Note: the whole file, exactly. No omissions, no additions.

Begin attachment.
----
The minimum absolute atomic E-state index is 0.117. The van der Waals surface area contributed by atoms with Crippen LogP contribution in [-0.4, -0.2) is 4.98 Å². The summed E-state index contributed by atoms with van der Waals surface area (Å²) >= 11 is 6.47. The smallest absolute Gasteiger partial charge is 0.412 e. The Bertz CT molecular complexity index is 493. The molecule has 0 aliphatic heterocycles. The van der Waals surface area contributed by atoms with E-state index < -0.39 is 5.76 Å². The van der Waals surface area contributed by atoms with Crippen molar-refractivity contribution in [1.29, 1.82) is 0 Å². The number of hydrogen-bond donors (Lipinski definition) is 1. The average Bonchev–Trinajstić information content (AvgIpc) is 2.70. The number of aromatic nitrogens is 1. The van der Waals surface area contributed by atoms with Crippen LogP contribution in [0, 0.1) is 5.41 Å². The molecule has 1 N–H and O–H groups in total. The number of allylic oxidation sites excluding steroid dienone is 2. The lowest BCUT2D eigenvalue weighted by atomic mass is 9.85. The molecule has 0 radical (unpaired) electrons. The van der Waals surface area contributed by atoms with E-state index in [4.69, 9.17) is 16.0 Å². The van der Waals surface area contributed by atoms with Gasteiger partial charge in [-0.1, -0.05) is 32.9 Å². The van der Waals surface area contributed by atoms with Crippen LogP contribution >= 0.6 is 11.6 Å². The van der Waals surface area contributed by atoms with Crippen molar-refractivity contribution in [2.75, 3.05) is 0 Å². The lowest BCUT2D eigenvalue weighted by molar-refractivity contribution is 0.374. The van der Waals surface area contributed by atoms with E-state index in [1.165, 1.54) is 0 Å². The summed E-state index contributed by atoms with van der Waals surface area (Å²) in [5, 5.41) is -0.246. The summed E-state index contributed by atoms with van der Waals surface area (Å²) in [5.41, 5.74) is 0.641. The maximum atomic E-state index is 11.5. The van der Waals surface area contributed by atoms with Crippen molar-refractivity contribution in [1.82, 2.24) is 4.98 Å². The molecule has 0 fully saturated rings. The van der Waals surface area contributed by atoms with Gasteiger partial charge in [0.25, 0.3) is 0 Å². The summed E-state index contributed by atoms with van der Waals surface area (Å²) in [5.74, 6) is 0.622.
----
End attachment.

The minimum absolute atomic E-state index is 0.117. The van der Waals surface area contributed by atoms with Crippen LogP contribution in [-0.4, -0.2) is 4.98 Å². The summed E-state index contributed by atoms with van der Waals surface area (Å²) >= 11 is 6.47. The smallest absolute Gasteiger partial charge is 0.412 e. The Bertz CT molecular complexity index is 493. The molecule has 0 aliphatic heterocycles. The van der Waals surface area contributed by atoms with E-state index < -0.39 is 5.76 Å². The van der Waals surface area contributed by atoms with Crippen molar-refractivity contribution in [1.29, 1.82) is 0 Å². The number of hydrogen-bond donors (Lipinski definition) is 1. The average Bonchev–Trinajstić information content (AvgIpc) is 2.70. The number of aromatic nitrogens is 1. The van der Waals surface area contributed by atoms with Crippen LogP contribution in [0, 0.1) is 5.41 Å². The molecule has 1 N–H and O–H groups in total. The number of allylic oxidation sites excluding steroid dienone is 2. The lowest BCUT2D eigenvalue weighted by atomic mass is 9.85. The molecule has 0 radical (unpaired) electrons. The van der Waals surface area contributed by atoms with E-state index in [4.69, 9.17) is 16.0 Å². The van der Waals surface area contributed by atoms with Gasteiger partial charge in [-0.1, -0.05) is 32.9 Å². The van der Waals surface area contributed by atoms with Crippen LogP contribution >= 0.6 is 11.6 Å². The van der Waals surface area contributed by atoms with Crippen molar-refractivity contribution in [2.75, 3.05) is 0 Å². The lowest BCUT2D eigenvalue weighted by molar-refractivity contribution is 0.374. The van der Waals surface area contributed by atoms with E-state index in [1.165, 1.54) is 0 Å². The summed E-state index contributed by atoms with van der Waals surface area (Å²) in [5, 5.41) is -0.246. The summed E-state index contributed by atoms with van der Waals surface area (Å²) in [5.41, 5.74) is 0.641. The maximum atomic E-state index is 11.5. The van der Waals surface area contributed by atoms with Crippen molar-refractivity contribution in [1.82, 2.24) is 4.98 Å². The molecule has 0 fully saturated rings. The van der Waals surface area contributed by atoms with Gasteiger partial charge in [0.25, 0.3) is 0 Å². The summed E-state index contributed by atoms with van der Waals surface area (Å²) in [5.74, 6) is 0.622.